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Would rent control actually solve any of our problems?

A report by the Private Rental Tenancies Board last month dismissed it as a course of action – but how has it fared internationally?

THERE HAS BEEN a dramatic rise in rents across Ireland in the last year.

This increase has been particularly notable in Dublin. In September, figures by the Private Residential Tenancies Board (PRTB) showed that the cost of renting in the capital had increased by 10.5% on the same period last year.

With this there have been calls from some quarters for the introduction of rent control.

But if this was introduced, how exactly would it work? What models are used in other markets? And could they be successfully applied here?

How would it work? 

Early this year a proposal was made by the the Minister of State for Housing and Planning, Jan O’Sullivan, on possibly introducing rent control. Her plan included the introduction of measures that would fix rents to the consumer price index (CPI).

This particular system has faced criticism as an ineffective control on prices. By linking to CPI – it is possible that rents would have been substantially higher over the past 10 years.

Last month a report by the PRTB argued that rent control would do little to prevent the issues experienced in the market, and that instead, it would be more effective to give landlords tax breaks and afford tenants more rights.

So despite rent control failing to gain a foothold here, how come it seems to work internationally?

Germany

In 2013 – it was shown that only 43% of Germans own their homes. Renting is the norm, and buying a house isn’t an automatic choice. Even for those who can afford to do so.

Germany Berlin UNESCO Housing in Berlin Source: Markus Schreiber/AP/Press Association Images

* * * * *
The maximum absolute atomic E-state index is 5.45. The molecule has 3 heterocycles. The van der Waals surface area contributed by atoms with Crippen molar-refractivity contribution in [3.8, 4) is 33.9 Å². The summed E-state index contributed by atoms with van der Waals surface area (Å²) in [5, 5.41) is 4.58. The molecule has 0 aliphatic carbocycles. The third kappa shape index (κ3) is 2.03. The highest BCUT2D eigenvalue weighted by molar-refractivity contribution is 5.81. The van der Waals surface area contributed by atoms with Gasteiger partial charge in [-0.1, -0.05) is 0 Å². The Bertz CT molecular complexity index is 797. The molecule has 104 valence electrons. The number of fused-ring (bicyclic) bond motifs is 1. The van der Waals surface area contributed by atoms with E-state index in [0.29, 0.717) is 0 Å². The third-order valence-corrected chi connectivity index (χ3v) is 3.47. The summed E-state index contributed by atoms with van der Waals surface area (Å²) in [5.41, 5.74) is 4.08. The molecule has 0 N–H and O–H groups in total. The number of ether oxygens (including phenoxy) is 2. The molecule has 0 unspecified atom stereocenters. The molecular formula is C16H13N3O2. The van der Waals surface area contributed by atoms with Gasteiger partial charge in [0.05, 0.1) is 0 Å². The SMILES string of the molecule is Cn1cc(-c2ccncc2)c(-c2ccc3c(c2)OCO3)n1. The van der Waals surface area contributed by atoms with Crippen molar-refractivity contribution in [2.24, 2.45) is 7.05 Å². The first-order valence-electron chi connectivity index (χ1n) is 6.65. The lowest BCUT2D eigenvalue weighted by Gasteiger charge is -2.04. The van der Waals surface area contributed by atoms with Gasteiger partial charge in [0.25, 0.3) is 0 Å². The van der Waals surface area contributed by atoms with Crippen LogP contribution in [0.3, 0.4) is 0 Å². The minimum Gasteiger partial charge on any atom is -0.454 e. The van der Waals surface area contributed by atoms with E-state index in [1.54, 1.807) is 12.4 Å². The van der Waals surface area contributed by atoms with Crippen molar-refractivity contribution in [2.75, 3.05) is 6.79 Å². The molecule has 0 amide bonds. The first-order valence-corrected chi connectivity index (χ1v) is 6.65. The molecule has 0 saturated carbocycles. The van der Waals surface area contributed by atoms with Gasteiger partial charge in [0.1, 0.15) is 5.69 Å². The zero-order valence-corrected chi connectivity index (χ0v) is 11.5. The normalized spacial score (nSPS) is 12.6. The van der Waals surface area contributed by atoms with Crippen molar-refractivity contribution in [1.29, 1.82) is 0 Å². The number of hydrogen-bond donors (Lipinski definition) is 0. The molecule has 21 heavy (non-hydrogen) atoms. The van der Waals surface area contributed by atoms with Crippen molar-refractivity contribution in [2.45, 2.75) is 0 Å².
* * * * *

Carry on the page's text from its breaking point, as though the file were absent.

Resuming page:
It is thought that the structure of their housing market stems from factors relating to the end of the World War 2. With a huge demand for accommodation after the destruction over the previous six year period – the Government of the day stepped in to implement a programme of housing.

This, along with a number of economic factors, subsequently led to a large number of people in the country renting their homes.

In Germany rents remain cheap and there are a number of stringent government controls on the market. Rent increases are capped at no more than 15% over a three-year period and tenants are often able to avail of long-term rental contracts.

The strength in the German rental market lies in in the huge voter block of renters. In Ireland – where home-ownership sits at over 80% – it would be hard to see such favourable conditions implemented.

New York 

In New York rent control has been in place since the 1920s. Under the current programme – tenants in rent-controlled apartments are afforded favourable conditions, like tying rent increases to the costing of an apartment, and restrictions on a landlords ability to evict.

Rainbow Room Reopening Source: Mark Lennihan/AP/Press Association Images

However, these conditions are limited to rent controlled apartments – and in general renting is an expensive business.

While the cost of letting a rent controlled property remains fairly low – this drives the cost of accommodation elsewhere up – and people who have rent controlled properties tend to hang onto them.

Last year the average rent on an available apartment was over $3,000 a month.

Ontario 

In Ontario, Canada, the Residential Tendencies Act introduced in 2006 means that landlords are only able to increase rents by 2.5% in a year.

toronto The city of Toronto, the provincial capital of Ontario Source: Michelle Siu/Associated Press

Despite what seems to be quite stringent legislation – loopholes still exist depending on the type of properties owned – and rent increases can be much higher if a property falls outside of the necessary conditions for rent control.

It can be seen that while there has been some success internationally – necessary conditions have to prevail – and the measures involved cannot be applied unilaterally.

Read: Rent controls won’t fix the Irish market, tenants’ board warns

Also: Rental market report ‘offers absolutely nothing for tenants’

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